For instance, in the past, not even Migs’ birthday was on the calendar. But now, we have untouchable days like Adriana’s yearend school program and Juanmi’s birthday. Time has always been precious, but never more than now, when every free minute is squeezed out of schedules in order to spend it with the kids, even if it means bringing them to the office and having dinosaur drawings side by side with important notes on the white board.
Not the ideal place
How I wish the kids could just tag along with me on the trail but I’m not very comfortable with that thought. It works for some families and perhaps it would work for us if they were bigger and older, but at the moment, I feel the campaign trail is not the ideal place for them.
I worry enough about Migs and whenever I fly and take long road trips. Knowing they are safe and sound with their lola at home means one less thing for me to worry about.
I have to admit though, I feel pangs of regret whenever I find myself in places or events that I am sure they would have loved to see, such as street-dancing and float parades, or I see kids they could have played with while I went about my activities. But since I can’t do anything anymore, I just take it as a reason to return to that town with the kiddos in tow.
Sometimes, I find little things to bring home to them, whether it be fruits, the welcome necklaces they hang on guests in fiestas (Adriana loves them!) or during one particular trip to the north, clay cooking pots, or what we call banga. As a child, I spent many happy days “cooking” everything from sinigang and pinakbet to gumamelas on my little banga-banga set.
‘Imagine my delight when I saw them for sale on the side of the road! I immediately bought a set and that night, excitedly brought it out for the kids.
It’s funny how your mind can really cloud up your memories. In my excitement, I forgot how long it takes for the uling (coal) to heat up. To make a long story short, the oatmeal we set out to cook was still a watery soup, long after the hour had come and gone.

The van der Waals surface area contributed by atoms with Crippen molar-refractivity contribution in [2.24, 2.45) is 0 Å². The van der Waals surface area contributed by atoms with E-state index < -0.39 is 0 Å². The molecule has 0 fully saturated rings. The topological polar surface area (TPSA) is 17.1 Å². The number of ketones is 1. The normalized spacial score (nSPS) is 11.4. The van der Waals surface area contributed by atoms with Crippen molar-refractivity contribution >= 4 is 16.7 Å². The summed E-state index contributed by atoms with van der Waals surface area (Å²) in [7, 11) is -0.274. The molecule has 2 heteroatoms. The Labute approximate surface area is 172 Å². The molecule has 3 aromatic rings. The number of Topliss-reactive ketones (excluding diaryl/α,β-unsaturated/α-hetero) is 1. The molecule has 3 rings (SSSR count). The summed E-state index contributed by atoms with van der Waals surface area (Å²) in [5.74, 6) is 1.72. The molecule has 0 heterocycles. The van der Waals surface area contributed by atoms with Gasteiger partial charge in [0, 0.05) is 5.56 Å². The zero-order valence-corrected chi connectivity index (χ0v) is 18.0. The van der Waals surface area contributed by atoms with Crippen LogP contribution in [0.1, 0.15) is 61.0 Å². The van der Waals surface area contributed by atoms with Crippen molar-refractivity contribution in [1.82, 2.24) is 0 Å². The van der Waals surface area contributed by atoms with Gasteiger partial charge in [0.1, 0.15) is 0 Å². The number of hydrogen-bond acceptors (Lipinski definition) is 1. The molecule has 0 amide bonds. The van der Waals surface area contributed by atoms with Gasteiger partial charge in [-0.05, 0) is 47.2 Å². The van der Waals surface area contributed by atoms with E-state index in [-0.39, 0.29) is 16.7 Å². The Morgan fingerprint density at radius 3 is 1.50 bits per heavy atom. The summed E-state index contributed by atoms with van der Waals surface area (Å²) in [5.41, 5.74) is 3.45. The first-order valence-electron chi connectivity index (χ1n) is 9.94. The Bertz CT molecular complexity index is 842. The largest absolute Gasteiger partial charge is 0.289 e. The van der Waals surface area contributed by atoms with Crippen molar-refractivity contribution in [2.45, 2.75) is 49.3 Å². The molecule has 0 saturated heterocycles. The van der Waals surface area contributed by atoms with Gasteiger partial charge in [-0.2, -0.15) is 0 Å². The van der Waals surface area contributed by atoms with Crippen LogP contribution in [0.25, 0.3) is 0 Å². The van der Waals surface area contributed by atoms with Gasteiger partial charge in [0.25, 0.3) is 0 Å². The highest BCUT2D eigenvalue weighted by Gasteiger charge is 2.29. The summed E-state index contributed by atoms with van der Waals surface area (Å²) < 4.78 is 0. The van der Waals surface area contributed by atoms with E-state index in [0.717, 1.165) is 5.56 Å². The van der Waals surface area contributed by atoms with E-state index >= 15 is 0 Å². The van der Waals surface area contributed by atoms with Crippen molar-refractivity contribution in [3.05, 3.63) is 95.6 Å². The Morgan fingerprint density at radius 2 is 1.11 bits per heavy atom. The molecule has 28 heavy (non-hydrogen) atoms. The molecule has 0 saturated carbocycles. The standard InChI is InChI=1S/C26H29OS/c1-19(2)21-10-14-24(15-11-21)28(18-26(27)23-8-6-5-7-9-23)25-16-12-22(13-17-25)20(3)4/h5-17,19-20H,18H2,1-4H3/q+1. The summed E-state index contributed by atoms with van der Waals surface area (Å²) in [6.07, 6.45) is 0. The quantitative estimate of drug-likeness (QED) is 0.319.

Regardless, Migs was the lucky(?) customer of Adriana’s “restaurant” that night, with Juanmi serving as his waiter, and who looked like he had taken a bath in the uling we used.
But it’s not all fun and games. It’s also a reality check on where our country stands and what else needs to be done, which personally, I would recommend everyone to do regularly. And no, not just during certain periods, but all year round, both for public officials and private citizens.
Going around our country, or even just the city, will show you two faces. One is the beautiful and bountiful side, which would make any Filipino proud of his homeland, and the other side, the one that would stir you to immediate action.
Newspapers and daily news programs are great for keeping abreast of the latest developments and current events, but it’s in going around that you get real images behind the figures and words in the papers.
Not even video clips on TV can capture the real emotions on the ground, whether it be of joy, sorrow or discontent. Standing in the home of someone who lives on less than a dollar a day is different from reading about the percentage of the population living that way.
The urgency becomes real and personal when you hear about the lack of dialysis machines in a local hospital from someone in need of a weekly session, or what the teachers need for their schools when you see their classrooms, rather than reading what is simply reported.
And until there’s nothing left to read and report in the news, it’s up to all of us to go out there and do something about what’s happening in our country so that our children can grow up in a better world.